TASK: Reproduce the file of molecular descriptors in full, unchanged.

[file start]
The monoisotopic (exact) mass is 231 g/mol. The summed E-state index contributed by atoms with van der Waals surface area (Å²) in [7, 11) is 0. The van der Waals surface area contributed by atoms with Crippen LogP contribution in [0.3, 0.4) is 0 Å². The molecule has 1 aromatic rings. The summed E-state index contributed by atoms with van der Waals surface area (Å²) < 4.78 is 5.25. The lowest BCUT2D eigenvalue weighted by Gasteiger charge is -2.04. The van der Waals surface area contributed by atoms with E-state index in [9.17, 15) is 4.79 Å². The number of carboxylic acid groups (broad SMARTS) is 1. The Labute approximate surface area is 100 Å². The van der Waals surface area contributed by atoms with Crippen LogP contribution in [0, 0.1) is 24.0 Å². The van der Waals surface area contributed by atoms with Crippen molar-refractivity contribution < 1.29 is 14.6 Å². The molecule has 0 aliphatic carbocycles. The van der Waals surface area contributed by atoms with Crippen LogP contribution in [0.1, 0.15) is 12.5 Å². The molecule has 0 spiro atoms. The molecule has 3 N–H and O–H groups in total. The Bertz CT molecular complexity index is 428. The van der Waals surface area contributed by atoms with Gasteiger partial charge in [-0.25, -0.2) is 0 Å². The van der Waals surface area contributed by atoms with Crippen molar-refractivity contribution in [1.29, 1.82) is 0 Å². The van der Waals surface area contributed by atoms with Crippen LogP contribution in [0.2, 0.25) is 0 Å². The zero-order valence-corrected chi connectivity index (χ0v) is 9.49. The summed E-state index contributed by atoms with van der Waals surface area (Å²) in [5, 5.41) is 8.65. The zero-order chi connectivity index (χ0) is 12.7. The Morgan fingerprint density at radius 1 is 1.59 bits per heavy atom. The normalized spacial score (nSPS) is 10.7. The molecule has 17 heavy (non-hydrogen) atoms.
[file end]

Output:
The monoisotopic (exact) mass is 231 g/mol. The summed E-state index contributed by atoms with van der Waals surface area (Å²) in [7, 11) is 0. The van der Waals surface area contributed by atoms with Crippen LogP contribution in [0.3, 0.4) is 0 Å². The molecule has 1 aromatic rings. The summed E-state index contributed by atoms with van der Waals surface area (Å²) < 4.78 is 5.25. The lowest BCUT2D eigenvalue weighted by Gasteiger charge is -2.04. The van der Waals surface area contributed by atoms with E-state index in [9.17, 15) is 4.79 Å². The number of carboxylic acid groups (broad SMARTS) is 1. The Labute approximate surface area is 100 Å². The van der Waals surface area contributed by atoms with Crippen LogP contribution in [0, 0.1) is 24.0 Å². The van der Waals surface area contributed by atoms with Crippen molar-refractivity contribution < 1.29 is 14.6 Å². The molecule has 0 aliphatic carbocycles. The van der Waals surface area contributed by atoms with Crippen LogP contribution in [0.1, 0.15) is 12.5 Å². The molecule has 0 spiro atoms. The molecule has 3 N–H and O–H groups in total. The Bertz CT molecular complexity index is 428. The van der Waals surface area contributed by atoms with Gasteiger partial charge in [-0.25, -0.2) is 0 Å². The van der Waals surface area contributed by atoms with Crippen molar-refractivity contribution in [1.29, 1.82) is 0 Å². The van der Waals surface area contributed by atoms with Crippen LogP contribution in [0.2, 0.25) is 0 Å². The zero-order valence-corrected chi connectivity index (χ0v) is 9.49. The summed E-state index contributed by atoms with van der Waals surface area (Å²) in [5, 5.41) is 8.65. The zero-order chi connectivity index (χ0) is 12.7. The Morgan fingerprint density at radius 1 is 1.59 bits per heavy atom. The normalized spacial score (nSPS) is 10.7. The molecule has 17 heavy (non-hydrogen) atoms.